What do all these primary sources about CRT written by proponents of CRT have in common? The very ideas which have ignited controversy in schools and communities across the nation. And I quote from them in their proponents’ own words…

”Critical race theory recognizes that racism is endemic to American life… [W]e ask how these traditional interests [like federalism, privacy, traditional values or established property interests] serve as vessels of racial subordination.”

“Critical race theory measures progress by a yardstick that looks to fundamental social transformation. The interests of all people of color necessarily require not just adjustments within the established hierarchies, but a challenge to hierarchy itself.”

“The centrality of experiential knowledge. CRT recognizes that the experiential knowledge of People of Color is legitimate, appropriate, and critical to understanding, analyzing and teaching about racial subordination…” (In other words, the voices that should make policy, write curriculum and teach our children must be voices that speak from the lived experience of racial oppression. Other voices should defer to them.)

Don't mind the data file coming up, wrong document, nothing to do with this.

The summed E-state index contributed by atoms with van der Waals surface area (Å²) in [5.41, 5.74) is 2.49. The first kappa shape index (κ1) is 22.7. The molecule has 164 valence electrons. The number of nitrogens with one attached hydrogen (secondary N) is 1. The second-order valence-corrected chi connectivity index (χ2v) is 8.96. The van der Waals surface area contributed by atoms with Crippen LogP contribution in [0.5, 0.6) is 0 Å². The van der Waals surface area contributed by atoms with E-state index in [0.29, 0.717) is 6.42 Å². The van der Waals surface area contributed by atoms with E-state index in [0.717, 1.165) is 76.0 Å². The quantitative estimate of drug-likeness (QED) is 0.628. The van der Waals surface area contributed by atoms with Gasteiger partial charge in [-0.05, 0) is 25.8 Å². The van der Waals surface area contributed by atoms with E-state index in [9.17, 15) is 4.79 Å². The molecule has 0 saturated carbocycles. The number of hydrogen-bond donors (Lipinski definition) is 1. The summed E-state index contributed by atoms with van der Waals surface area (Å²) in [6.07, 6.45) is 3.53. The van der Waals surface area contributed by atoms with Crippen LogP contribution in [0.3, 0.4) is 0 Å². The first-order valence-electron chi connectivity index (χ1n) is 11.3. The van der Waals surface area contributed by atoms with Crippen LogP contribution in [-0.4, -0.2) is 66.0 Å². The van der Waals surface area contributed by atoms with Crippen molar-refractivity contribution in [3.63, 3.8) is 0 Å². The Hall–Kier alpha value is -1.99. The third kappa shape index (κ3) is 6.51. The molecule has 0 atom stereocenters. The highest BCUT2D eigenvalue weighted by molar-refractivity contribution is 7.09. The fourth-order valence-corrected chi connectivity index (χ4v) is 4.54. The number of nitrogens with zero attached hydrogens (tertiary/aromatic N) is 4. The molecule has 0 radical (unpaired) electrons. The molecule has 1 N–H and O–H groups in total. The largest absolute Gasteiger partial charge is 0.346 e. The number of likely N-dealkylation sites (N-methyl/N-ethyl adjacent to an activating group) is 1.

” Critical race theory expresses skepticism toward dominant legal claims of neutrality, objectivity, color blindness, and meritocracy…” (per CRT these ideas camouflage systemic racism and must be deconstructed to reveal their inherent racial bias)

“Revisionist History is another tenet of CRT [which] suggests that American history be closely scrutinized and reinterpreted as opposed to being accepted at face value and truth.“ (As in the 1619 Project (based on flawed research) which reinterprets America’s founding through the lens of CRT and is taught in public schools.)

”Critical race theory is interdisciplinary and eclectic. It borrows from several traditions, including liberalism, law and society, feminism, Marxism, poststructuralism, critical legal theory, pragmatism, and nationalism…”

Critical Race Theory is not just about technical legal studies or constitutional amendments and public policy.